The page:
Was There A Clock Involved?

There were two outs in the top of the 9th. Max Scherzer and Miles Mikolos had just tidied up a tremendous pitcher’s duel, but Trevor May was hittable in the bottom of the 8th as the Cardinals put two on the board. Mark Canha was up as the tying run with the Cardinals closer on the mound in the top of the 9th with Eduardo Escobar on second base. Canha put forth a very good at-bat. Battled hard. And they say that when you put the ball in play, you give yourself a chance because you’re forcing the defense to make a play. But let’s face it: when the defensive player you force to make a play is 57 time gold glove winner Nolan Arenado, even if the chance was tough, you figure the game was over. I thought the game was over. I let out a groan and was ready to write the recap and put the game to bed. I didn’t even allow myself to dream of what happened next.

A very famous pitcher’s duel from 1985 culminated in a clock being hit. Nolan’s throw was errant enough that it might have hit somebody’s Apple watch before it rolled to the Ballpark Village across the street. (Hey, I look for parallels wherever I can find them.)

Of course, it meant nothing if the Mets couldn’t close the deal, and Arenado’s first error since 1973 only made the score 2-1. But this team we root for in Flushing is different this time. After tonight, there’s no convincing me otherwise. Jeff McNeil followed with a double to put runners on second and third, and then Dom Smith came up as a pinch hitter. And if you had two run infield single on your parlay, go ahead and collect:

All the Mets needed was one opening, and they took care of the rest. Don’t give this team an extra out.

The Cardinals manager (He’s the new guy, right? Don’t make me look up his name, I’m too tired.) Brought in T.J. McFarland who might as well have been Ken Dayley, to face Brandon Nimmo who played the part of Darryl Strawberry or some other fruit that’s in-season. His two run homerun removed most doubt as it made the score 5-2 and put it away.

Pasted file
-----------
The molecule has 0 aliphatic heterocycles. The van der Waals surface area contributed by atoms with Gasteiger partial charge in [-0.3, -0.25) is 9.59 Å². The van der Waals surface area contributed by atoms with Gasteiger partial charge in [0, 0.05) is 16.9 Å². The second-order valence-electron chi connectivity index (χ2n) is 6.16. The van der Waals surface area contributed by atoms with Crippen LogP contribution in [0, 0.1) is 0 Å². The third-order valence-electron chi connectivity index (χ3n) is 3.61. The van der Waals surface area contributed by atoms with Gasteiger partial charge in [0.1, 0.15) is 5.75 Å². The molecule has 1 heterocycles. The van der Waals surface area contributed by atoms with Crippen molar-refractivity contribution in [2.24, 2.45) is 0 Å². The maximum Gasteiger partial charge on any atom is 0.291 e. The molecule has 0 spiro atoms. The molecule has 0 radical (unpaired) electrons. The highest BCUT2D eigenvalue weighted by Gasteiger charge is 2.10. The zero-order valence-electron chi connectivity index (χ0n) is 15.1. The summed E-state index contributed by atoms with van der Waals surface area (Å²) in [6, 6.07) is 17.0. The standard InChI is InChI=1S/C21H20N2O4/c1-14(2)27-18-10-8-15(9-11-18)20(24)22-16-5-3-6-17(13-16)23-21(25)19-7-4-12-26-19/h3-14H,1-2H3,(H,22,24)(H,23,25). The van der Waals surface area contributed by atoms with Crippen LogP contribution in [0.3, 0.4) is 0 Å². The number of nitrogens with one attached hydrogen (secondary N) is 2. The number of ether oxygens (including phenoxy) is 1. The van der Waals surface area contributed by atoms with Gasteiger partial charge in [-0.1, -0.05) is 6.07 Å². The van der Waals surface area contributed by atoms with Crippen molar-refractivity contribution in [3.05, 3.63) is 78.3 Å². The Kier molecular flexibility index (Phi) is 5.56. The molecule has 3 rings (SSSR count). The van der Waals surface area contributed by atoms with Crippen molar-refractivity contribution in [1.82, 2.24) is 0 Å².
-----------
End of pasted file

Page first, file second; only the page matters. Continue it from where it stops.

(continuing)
There’s still work to do. May has to get right. And the Mets have to decide what to do once and for all with Robinson Cano. They may be a good enough team to carry him, but not if it’s going to cost someone like Kid Rock Jankowski a spot when the roster shrinks by two on May 1st. But at 13-5, this team isn’t a critical mass yet, thankully. The good news is that they’re on their way to winning another series against a good team, and then they have an opportunity to mix it up with the Phillies, Braves, and Nationals for 14 games. The opportunity is there, folks. And if you haven’t figured it out by now, I’m not going to let the usual Post Traumatic Mets Disorder to prevent me from enjoying this early season success. If this really is a mirage, then I’ll accept dying of thirst and heat stroke.

But if it’s not, then let’s just say that boy, I’m going to be really, really obnoxious for the next five months.

Oh, I almost forgot:

We’ve been through a lot. I’m ready for “considerable healing” to be a theme this year.

Today’s Hate List

1. Ken Dayley
2. Danny Cox
3. Todd Worrell
4. John Tudor
5. Terry Pendleton